Filed under: Domestic Policy, Intelligence, Law, National Security, Politics, The United States | Tags: "Rules for Radicals", Demagoguery, Let a Crisis Go To Waste
A Memorial Service was held yesterday for the victims of the Navy Yard shooting. The president gave an emotional speech, sharing the sorrow of the victims families, friends and co-workers. He is good at that, and his words are usually well-received.
Mindful of his training in Alinsky’s “Rules for Radicals”, and Lenin’s rules, however, the president is loath to allow any crisis to go to waste. When emotions are high, it’s the best time to push people to get involved in banning guns. And it’s true. An emotional event can get people to want to — do something.
The midst of a crisis is the worst possible time to attempt to decide what to do to stop the next one. Laws made in the throes of emotion usually turn out to be bad laws. Aaron Alexis, the shooter, was apparently emotionally disturbed. People instantly want to make laws to put crazy people somewhere were they can’t hurt anyone. Well, of course. But mental health is not a cut-and-dried situation. We don’t know very much about how to fix people.
The Left always assumes that the answer to any problem is another government program or a new law. And the government seldom does anything well, except for increasing the power of the administrative state. Aaron Alexis passed a background check for purchasing a gun with no problem. Washington D.C. has draconian gun laws. Alexis passed through the special security arrangements at the Navy Yard. The Navy Yard is, as are all Military bases and facilities — a gun free zone. In 1993, one of Bill Clinton’s first actions on taking office was to ban guns at all military installations.
Aaron Alexis had a special secret security clearance that allowed him access to the Navy Yard. He had lied on his enlistment form about prior arrests, and nobody checked. He had quite a number of run-ins with police, but received an honorable discharge and was hired as a defense contractor in 2012. A D.C. Rapid Response team was told to stand down. Is there a pattern of governmental success here?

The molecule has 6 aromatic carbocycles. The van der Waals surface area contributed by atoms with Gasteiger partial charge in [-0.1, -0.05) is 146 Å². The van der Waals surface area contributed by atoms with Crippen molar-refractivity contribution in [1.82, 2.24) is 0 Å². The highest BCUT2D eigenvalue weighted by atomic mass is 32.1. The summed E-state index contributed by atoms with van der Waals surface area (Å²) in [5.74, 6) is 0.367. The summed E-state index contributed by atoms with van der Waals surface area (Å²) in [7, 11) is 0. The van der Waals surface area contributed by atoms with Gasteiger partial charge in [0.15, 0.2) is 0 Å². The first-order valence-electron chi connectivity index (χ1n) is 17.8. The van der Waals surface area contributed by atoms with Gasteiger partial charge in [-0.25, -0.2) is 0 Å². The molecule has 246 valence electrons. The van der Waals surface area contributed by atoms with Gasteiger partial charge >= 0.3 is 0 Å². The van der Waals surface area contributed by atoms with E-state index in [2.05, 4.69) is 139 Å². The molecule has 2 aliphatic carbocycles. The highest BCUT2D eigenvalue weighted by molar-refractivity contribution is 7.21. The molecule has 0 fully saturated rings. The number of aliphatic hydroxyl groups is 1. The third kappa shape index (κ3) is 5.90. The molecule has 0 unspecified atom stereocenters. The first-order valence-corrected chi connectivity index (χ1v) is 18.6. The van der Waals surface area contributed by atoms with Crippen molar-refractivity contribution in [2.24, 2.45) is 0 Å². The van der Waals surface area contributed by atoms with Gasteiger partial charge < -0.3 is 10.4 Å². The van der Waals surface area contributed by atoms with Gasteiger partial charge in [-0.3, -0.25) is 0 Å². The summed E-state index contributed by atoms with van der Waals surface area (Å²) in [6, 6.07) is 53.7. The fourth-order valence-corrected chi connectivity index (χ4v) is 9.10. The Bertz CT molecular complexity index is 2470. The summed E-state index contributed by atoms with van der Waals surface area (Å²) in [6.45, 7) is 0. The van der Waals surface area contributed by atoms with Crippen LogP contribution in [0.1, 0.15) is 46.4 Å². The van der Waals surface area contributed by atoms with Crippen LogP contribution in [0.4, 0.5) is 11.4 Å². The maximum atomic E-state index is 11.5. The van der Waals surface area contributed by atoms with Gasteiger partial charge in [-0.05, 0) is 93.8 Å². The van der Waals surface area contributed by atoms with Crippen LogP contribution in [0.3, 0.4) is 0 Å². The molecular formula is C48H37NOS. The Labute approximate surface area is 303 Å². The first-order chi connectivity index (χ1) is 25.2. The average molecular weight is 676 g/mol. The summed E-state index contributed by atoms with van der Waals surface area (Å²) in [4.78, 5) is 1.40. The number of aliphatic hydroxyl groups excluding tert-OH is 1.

When an American ambassador and his technology chief were being killed in Benghazi, the workers at the consulate under fire, and the two former SEALS trying to rescue them, another Rapid Response Team was told to stand down. And the rescued workers have been ordered to speak to no one about what happened.
President Obama wants to fix all this by banning guns for everyone — except the government, of course. He could immediately lift the order banning guns at all military bases. That would remedy the situation at the Navy Yard, and at Fort Hood. Oddly enough, gun-free zones seem to create an incentive for shooters. They are inclined to avoid places where people are armed. I am not suggesting that nothing should be done, and clearly when people are a danger to society, they should be removed from society — but did anyone beg that the recent shooters be locked up before they did their shooting? Did anyone know that they were dangerous? Does anyone have sensible suggestions on what to do and how it could be accomplished?
Bureaucrats and demagogues are always ready to do something, but they have way more faith in government’s abilities than I do.
Leave a Comment so far
Leave a comment